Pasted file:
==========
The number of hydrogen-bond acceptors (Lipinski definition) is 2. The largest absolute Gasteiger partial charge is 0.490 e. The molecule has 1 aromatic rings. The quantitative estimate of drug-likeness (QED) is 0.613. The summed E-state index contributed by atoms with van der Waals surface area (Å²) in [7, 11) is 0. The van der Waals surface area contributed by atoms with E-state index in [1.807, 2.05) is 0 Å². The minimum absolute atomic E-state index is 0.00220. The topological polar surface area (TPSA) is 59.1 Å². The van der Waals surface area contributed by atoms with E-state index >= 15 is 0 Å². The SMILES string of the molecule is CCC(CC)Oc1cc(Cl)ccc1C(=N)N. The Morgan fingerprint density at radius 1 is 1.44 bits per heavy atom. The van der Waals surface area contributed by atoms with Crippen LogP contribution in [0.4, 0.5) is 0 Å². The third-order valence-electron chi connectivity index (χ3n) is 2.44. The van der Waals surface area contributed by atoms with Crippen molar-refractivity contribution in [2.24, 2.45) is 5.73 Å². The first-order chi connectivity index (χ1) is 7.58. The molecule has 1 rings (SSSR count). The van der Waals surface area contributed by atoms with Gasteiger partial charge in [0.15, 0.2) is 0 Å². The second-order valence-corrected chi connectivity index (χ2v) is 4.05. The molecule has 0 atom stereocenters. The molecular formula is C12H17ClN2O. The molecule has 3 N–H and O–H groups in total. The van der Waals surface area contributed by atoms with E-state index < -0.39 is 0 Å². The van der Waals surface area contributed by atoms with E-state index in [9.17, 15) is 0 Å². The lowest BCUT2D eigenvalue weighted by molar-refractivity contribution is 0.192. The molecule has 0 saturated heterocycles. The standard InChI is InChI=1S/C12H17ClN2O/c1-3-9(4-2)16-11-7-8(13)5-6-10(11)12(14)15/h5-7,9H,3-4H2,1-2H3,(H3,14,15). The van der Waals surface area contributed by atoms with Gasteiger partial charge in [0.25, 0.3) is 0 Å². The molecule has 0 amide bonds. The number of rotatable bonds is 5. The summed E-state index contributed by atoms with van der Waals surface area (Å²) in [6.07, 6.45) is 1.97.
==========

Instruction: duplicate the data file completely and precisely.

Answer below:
The number of hydrogen-bond acceptors (Lipinski definition) is 2. The largest absolute Gasteiger partial charge is 0.490 e. The molecule has 1 aromatic rings. The quantitative estimate of drug-likeness (QED) is 0.613. The summed E-state index contributed by atoms with van der Waals surface area (Å²) in [7, 11) is 0. The van der Waals surface area contributed by atoms with E-state index in [1.807, 2.05) is 0 Å². The minimum absolute atomic E-state index is 0.00220. The topological polar surface area (TPSA) is 59.1 Å². The van der Waals surface area contributed by atoms with E-state index >= 15 is 0 Å². The SMILES string of the molecule is CCC(CC)Oc1cc(Cl)ccc1C(=N)N. The Morgan fingerprint density at radius 1 is 1.44 bits per heavy atom. The van der Waals surface area contributed by atoms with Crippen LogP contribution in [0.4, 0.5) is 0 Å². The third-order valence-electron chi connectivity index (χ3n) is 2.44. The van der Waals surface area contributed by atoms with Crippen molar-refractivity contribution in [2.24, 2.45) is 5.73 Å². The first-order chi connectivity index (χ1) is 7.58. The molecule has 1 rings (SSSR count). The van der Waals surface area contributed by atoms with Gasteiger partial charge in [0.15, 0.2) is 0 Å². The second-order valence-corrected chi connectivity index (χ2v) is 4.05. The molecule has 0 atom stereocenters. The molecular formula is C12H17ClN2O. The molecule has 3 N–H and O–H groups in total. The van der Waals surface area contributed by atoms with E-state index < -0.39 is 0 Å². The van der Waals surface area contributed by atoms with E-state index in [9.17, 15) is 0 Å². The lowest BCUT2D eigenvalue weighted by molar-refractivity contribution is 0.192. The molecule has 0 saturated heterocycles. The standard InChI is InChI=1S/C12H17ClN2O/c1-3-9(4-2)16-11-7-8(13)5-6-10(11)12(14)15/h5-7,9H,3-4H2,1-2H3,(H3,14,15). The van der Waals surface area contributed by atoms with Gasteiger partial charge in [0.25, 0.3) is 0 Å². The molecule has 0 amide bonds. The number of rotatable bonds is 5. The summed E-state index contributed by atoms with van der Waals surface area (Å²) in [6.07, 6.45) is 1.97.